Increasing vaccine manufacturing in Africa will require partnerships between governments and companies to advance technology and knowledge transfer and expand high-quality manufacturing capacity. This will lead to investment in logistics, workforce, and all aspects of health systems. With an effective regulatory framework, these steps will strengthen the continent’s health systems far beyond Covid-19 and build capacity to produce life-saving vaccines for other diseases, in preparedness for future health needs.

As the continent works to increase its vaccine manufacturing capacity, there is an even greater need to strengthen the regulatory environment in Africa, in alignment with international standards. This will facilitate co-ordination of decisions and guidance to countries concerning technical standards and the efficacy  of vaccines. It remains critical to build dynamic regulatory systems that can support the timely review and approvals of clinical trials applications, including novel trial designs for emergency use vaccines. 

Such systems will also provide for quality assurance and enforcement; dossier review, product registration and marketing authorisations; pharmacovigilance and timely information-sharing. African countries are in the process of embracing new Guidance on Emergency Expedited Regulatory Authorisation and Access to Covid-19 Vaccines in Africa, to ensure alignment in the introduction of Covid-19 vaccines. This is a good example of regulatory co-ordination for our mutual health.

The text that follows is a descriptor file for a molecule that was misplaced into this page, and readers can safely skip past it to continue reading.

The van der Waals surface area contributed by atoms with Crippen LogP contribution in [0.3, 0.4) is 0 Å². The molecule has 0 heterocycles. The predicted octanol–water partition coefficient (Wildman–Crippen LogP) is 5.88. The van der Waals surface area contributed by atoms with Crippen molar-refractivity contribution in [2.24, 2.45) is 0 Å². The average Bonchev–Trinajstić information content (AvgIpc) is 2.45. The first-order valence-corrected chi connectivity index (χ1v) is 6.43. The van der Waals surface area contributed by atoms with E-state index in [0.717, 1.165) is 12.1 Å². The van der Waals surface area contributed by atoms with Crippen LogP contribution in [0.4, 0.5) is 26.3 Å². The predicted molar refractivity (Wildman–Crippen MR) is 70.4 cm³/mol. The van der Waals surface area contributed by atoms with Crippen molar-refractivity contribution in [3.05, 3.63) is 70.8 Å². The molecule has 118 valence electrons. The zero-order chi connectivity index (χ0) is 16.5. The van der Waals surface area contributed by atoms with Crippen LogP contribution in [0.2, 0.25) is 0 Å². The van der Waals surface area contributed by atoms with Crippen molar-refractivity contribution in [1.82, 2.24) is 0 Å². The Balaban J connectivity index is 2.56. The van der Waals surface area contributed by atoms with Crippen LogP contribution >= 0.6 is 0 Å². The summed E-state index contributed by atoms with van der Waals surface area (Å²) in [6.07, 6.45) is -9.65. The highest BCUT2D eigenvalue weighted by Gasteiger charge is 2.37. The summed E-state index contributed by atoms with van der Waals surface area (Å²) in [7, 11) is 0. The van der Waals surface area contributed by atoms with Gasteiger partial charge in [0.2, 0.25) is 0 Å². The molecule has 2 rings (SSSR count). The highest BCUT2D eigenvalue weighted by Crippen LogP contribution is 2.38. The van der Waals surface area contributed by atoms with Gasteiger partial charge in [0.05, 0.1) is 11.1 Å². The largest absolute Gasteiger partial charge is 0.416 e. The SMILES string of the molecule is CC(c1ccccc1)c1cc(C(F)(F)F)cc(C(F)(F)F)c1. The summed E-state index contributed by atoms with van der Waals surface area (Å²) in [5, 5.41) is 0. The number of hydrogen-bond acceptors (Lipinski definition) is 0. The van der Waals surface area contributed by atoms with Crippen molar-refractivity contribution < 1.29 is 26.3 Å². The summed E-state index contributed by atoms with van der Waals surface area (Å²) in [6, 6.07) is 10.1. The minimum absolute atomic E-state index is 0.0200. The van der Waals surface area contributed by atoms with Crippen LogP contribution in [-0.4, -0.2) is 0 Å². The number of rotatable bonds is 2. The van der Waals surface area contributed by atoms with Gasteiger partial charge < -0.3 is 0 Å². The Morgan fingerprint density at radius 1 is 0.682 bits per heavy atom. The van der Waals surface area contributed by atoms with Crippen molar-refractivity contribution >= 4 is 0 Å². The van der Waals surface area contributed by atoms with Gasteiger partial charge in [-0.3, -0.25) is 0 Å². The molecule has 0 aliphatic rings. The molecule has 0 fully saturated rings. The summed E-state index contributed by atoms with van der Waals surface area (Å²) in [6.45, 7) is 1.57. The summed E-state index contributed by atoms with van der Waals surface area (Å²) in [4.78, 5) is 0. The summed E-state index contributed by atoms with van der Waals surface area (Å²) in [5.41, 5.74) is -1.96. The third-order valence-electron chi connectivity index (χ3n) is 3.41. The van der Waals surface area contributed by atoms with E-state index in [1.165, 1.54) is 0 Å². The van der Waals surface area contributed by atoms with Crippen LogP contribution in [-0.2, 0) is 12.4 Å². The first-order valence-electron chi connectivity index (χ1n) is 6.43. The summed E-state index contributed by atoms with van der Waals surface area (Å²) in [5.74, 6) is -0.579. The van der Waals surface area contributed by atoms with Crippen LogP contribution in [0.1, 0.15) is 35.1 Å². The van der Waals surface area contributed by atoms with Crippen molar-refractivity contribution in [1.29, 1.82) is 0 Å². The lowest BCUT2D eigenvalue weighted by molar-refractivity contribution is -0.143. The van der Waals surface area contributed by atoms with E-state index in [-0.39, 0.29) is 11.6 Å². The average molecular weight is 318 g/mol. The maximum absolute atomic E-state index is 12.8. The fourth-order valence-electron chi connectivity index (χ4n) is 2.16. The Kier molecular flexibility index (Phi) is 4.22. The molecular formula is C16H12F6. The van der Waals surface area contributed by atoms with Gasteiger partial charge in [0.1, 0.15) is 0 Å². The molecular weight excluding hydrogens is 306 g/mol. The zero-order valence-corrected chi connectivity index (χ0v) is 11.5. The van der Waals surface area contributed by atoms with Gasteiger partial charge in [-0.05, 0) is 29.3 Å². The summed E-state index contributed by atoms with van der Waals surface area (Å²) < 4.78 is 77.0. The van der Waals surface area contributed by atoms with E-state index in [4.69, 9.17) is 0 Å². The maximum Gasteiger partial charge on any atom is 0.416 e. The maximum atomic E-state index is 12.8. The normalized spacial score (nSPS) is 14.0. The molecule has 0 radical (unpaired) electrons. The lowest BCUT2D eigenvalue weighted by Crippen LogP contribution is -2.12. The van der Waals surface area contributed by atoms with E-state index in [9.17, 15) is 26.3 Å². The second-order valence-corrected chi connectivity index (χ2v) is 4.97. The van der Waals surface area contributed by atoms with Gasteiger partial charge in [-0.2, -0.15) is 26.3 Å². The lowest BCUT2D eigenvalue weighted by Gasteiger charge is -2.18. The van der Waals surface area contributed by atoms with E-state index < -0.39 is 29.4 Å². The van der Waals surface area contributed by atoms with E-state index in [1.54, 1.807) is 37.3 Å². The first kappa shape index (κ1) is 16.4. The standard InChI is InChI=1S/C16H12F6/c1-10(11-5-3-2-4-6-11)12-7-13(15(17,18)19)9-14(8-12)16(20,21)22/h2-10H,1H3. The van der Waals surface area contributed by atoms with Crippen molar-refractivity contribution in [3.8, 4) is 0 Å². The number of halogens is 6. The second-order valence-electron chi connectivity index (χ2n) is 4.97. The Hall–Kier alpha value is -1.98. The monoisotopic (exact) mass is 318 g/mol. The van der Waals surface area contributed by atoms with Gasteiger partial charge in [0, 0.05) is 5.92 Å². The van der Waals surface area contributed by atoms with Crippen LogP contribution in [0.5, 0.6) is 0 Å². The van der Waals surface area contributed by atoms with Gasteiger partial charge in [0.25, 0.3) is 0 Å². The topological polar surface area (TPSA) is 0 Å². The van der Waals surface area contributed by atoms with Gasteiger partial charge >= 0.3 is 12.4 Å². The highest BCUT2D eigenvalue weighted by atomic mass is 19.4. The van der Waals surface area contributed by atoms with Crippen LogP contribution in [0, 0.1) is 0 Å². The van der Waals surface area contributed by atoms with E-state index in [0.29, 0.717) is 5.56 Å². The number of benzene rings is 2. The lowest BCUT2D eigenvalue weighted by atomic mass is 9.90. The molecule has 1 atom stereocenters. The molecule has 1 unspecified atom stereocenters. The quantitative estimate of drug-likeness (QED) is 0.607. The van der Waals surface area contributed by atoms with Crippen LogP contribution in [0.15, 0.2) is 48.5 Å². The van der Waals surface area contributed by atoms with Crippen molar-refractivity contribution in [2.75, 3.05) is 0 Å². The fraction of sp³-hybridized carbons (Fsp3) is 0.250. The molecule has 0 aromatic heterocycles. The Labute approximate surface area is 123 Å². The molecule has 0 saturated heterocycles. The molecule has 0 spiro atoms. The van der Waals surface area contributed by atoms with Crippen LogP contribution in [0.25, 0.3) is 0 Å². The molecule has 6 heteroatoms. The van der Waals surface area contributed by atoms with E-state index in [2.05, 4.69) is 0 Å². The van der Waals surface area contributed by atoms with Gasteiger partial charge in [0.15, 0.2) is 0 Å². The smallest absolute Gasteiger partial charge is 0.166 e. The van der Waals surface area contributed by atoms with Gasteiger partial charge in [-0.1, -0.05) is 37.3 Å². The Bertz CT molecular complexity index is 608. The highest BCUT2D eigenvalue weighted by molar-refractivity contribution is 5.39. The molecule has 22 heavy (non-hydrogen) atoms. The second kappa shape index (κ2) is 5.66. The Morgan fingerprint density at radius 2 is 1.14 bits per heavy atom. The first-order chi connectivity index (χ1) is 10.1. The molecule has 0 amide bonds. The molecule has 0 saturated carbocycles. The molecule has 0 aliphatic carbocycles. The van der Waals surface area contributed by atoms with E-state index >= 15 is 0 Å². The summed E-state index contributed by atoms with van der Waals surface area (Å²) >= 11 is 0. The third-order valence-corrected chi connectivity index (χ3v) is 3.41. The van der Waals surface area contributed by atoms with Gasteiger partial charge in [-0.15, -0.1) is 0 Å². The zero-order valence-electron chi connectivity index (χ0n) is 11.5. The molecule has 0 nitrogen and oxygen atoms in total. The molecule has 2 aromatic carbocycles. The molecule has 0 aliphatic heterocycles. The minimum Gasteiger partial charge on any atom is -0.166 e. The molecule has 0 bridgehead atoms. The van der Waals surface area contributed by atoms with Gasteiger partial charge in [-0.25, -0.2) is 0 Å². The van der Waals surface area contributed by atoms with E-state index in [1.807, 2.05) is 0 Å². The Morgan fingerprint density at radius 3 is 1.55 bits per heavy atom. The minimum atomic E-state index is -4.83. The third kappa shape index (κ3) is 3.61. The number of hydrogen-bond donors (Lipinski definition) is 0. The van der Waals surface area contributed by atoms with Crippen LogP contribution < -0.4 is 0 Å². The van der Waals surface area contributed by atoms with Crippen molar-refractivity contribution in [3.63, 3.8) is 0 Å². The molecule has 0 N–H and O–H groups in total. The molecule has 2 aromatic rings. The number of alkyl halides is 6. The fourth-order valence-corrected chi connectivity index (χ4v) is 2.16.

Many African countries have domesticated the AU Model Law on Medical Products Regulation, which forms the basis for development of the capacity required for functional and competent national medicines regulatory agencies. These agencies need to be able to oversee local manufacturing and clinical trials, and deliver effective regulatory oversight of vaccines and medicines markets. However, medical product regulators in Africa have limited resources and are very over-stretched.

The African Medicines Agency (AMA) Treaty was adopted by the African Union in 2019 as a regularly framework to provide a means of addressing fragmentation in regulatory decision-making, to accelerate clinical research and the introduction of new products, including vaccines. It is a means to strengthen regulatory capacity to enable African vaccine producers to not only produce locally, but also export across the continent and beyond, something they cannot currently do.

Among the benefits of AMA is that it will prepare the continent to respond to ongoing and new health threats, while also reducing the prevalence of substandard and falsified medicines and vaccines.

There are benefits of the AMA to all African countries, whether large or small, and whether they host their own manufacturing industries for medical products or not. A consistent voice on regulatory issues, the pooling of expertise from across the continent, and more efficient harmonised legal and procedural requirements can all be facilitated by a unified African Medicines Agency that promotes work-sharing, reliance and mutual recognition in a transparent manner. I urge every African Union member state to sign and ratify the AMA to become a member. This will increase each nation’s ability to deal with disease outbreaks and address ongoing and evolving epidemiological concerns, ensuring rapid uptake of essential medical products.

H.E. Michel Sidibé, African Union Special Envoy on African Medicines Agency